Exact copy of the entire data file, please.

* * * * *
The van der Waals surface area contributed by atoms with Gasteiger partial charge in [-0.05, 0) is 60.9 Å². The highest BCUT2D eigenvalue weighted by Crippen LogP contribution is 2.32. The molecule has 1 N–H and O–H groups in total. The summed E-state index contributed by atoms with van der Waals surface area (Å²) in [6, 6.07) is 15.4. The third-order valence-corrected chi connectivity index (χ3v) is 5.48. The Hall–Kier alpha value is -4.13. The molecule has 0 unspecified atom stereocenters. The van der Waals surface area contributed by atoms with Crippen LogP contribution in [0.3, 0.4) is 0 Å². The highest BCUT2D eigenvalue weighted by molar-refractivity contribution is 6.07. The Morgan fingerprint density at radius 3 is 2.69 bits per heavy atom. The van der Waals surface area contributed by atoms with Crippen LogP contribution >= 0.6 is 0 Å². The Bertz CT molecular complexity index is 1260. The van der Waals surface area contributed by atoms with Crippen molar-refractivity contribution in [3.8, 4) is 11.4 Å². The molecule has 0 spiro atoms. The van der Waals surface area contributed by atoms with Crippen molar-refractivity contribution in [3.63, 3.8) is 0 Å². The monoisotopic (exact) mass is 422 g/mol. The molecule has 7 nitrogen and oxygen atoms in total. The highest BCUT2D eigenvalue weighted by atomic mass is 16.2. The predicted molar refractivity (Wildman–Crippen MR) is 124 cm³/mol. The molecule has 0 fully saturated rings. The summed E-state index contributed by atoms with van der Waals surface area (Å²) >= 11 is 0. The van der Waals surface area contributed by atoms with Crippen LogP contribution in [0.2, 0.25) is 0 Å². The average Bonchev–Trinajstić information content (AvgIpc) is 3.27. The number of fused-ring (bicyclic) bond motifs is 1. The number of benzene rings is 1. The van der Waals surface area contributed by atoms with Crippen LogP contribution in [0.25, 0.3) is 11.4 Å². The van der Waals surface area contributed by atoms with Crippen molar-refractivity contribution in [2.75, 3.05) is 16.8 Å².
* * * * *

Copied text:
The van der Waals surface area contributed by atoms with Gasteiger partial charge in [-0.05, 0) is 60.9 Å². The highest BCUT2D eigenvalue weighted by Crippen LogP contribution is 2.32. The molecule has 1 N–H and O–H groups in total. The summed E-state index contributed by atoms with van der Waals surface area (Å²) in [6, 6.07) is 15.4. The third-order valence-corrected chi connectivity index (χ3v) is 5.48. The Hall–Kier alpha value is -4.13. The molecule has 0 unspecified atom stereocenters. The van der Waals surface area contributed by atoms with Crippen LogP contribution in [0.3, 0.4) is 0 Å². The highest BCUT2D eigenvalue weighted by molar-refractivity contribution is 6.07. The Morgan fingerprint density at radius 3 is 2.69 bits per heavy atom. The van der Waals surface area contributed by atoms with Crippen LogP contribution >= 0.6 is 0 Å². The Bertz CT molecular complexity index is 1260. The van der Waals surface area contributed by atoms with Crippen molar-refractivity contribution in [3.8, 4) is 11.4 Å². The molecule has 0 spiro atoms. The van der Waals surface area contributed by atoms with Crippen molar-refractivity contribution in [3.63, 3.8) is 0 Å². The monoisotopic (exact) mass is 422 g/mol. The molecule has 7 nitrogen and oxygen atoms in total. The highest BCUT2D eigenvalue weighted by atomic mass is 16.2. The predicted molar refractivity (Wildman–Crippen MR) is 124 cm³/mol. The molecule has 0 fully saturated rings. The summed E-state index contributed by atoms with van der Waals surface area (Å²) >= 11 is 0. The van der Waals surface area contributed by atoms with Crippen LogP contribution in [0.2, 0.25) is 0 Å². The average Bonchev–Trinajstić information content (AvgIpc) is 3.27. The number of fused-ring (bicyclic) bond motifs is 1. The number of benzene rings is 1. The van der Waals surface area contributed by atoms with Crippen LogP contribution in [0.25, 0.3) is 11.4 Å². The van der Waals surface area contributed by atoms with Crippen molar-refractivity contribution in [2.75, 3.05) is 16.8 Å².